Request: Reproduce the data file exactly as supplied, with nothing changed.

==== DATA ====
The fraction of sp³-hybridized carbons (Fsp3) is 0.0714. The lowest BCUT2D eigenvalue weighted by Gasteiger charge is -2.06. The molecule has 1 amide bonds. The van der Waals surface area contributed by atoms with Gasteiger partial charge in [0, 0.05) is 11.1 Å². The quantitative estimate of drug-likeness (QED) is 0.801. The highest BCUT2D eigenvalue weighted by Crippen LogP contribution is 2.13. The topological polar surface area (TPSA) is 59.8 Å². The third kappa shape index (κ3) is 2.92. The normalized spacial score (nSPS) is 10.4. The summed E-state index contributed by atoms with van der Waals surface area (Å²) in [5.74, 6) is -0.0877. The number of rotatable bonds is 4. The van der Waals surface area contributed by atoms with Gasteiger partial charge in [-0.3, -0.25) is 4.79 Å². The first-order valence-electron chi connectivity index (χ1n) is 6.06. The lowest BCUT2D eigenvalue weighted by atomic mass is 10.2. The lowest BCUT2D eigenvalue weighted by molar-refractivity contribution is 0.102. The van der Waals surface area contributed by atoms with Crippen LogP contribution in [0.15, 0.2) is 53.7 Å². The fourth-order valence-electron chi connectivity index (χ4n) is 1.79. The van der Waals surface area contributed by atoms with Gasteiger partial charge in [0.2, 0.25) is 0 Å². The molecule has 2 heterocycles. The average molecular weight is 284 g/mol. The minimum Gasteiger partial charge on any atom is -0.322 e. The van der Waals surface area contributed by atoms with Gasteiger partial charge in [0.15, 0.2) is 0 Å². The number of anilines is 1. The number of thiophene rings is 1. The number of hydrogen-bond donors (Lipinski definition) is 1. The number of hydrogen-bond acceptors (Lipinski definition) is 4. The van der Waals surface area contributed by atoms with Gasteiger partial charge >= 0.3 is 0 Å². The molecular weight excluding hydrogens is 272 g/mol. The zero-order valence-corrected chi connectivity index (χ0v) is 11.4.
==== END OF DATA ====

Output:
The fraction of sp³-hybridized carbons (Fsp3) is 0.0714. The lowest BCUT2D eigenvalue weighted by Gasteiger charge is -2.06. The molecule has 1 amide bonds. The van der Waals surface area contributed by atoms with Gasteiger partial charge in [0, 0.05) is 11.1 Å². The quantitative estimate of drug-likeness (QED) is 0.801. The highest BCUT2D eigenvalue weighted by Crippen LogP contribution is 2.13. The topological polar surface area (TPSA) is 59.8 Å². The third kappa shape index (κ3) is 2.92. The normalized spacial score (nSPS) is 10.4. The summed E-state index contributed by atoms with van der Waals surface area (Å²) in [5.74, 6) is -0.0877. The number of rotatable bonds is 4. The van der Waals surface area contributed by atoms with Gasteiger partial charge in [-0.3, -0.25) is 4.79 Å². The first-order valence-electron chi connectivity index (χ1n) is 6.06. The lowest BCUT2D eigenvalue weighted by atomic mass is 10.2. The lowest BCUT2D eigenvalue weighted by molar-refractivity contribution is 0.102. The van der Waals surface area contributed by atoms with Crippen LogP contribution in [0.15, 0.2) is 53.7 Å². The fourth-order valence-electron chi connectivity index (χ4n) is 1.79. The van der Waals surface area contributed by atoms with Gasteiger partial charge in [0.2, 0.25) is 0 Å². The molecule has 2 heterocycles. The average molecular weight is 284 g/mol. The minimum Gasteiger partial charge on any atom is -0.322 e. The van der Waals surface area contributed by atoms with Gasteiger partial charge in [0.15, 0.2) is 0 Å². The number of anilines is 1. The number of thiophene rings is 1. The number of hydrogen-bond donors (Lipinski definition) is 1. The number of hydrogen-bond acceptors (Lipinski definition) is 4. The van der Waals surface area contributed by atoms with Gasteiger partial charge >= 0.3 is 0 Å². The molecular weight excluding hydrogens is 272 g/mol. The zero-order valence-corrected chi connectivity index (χ0v) is 11.4.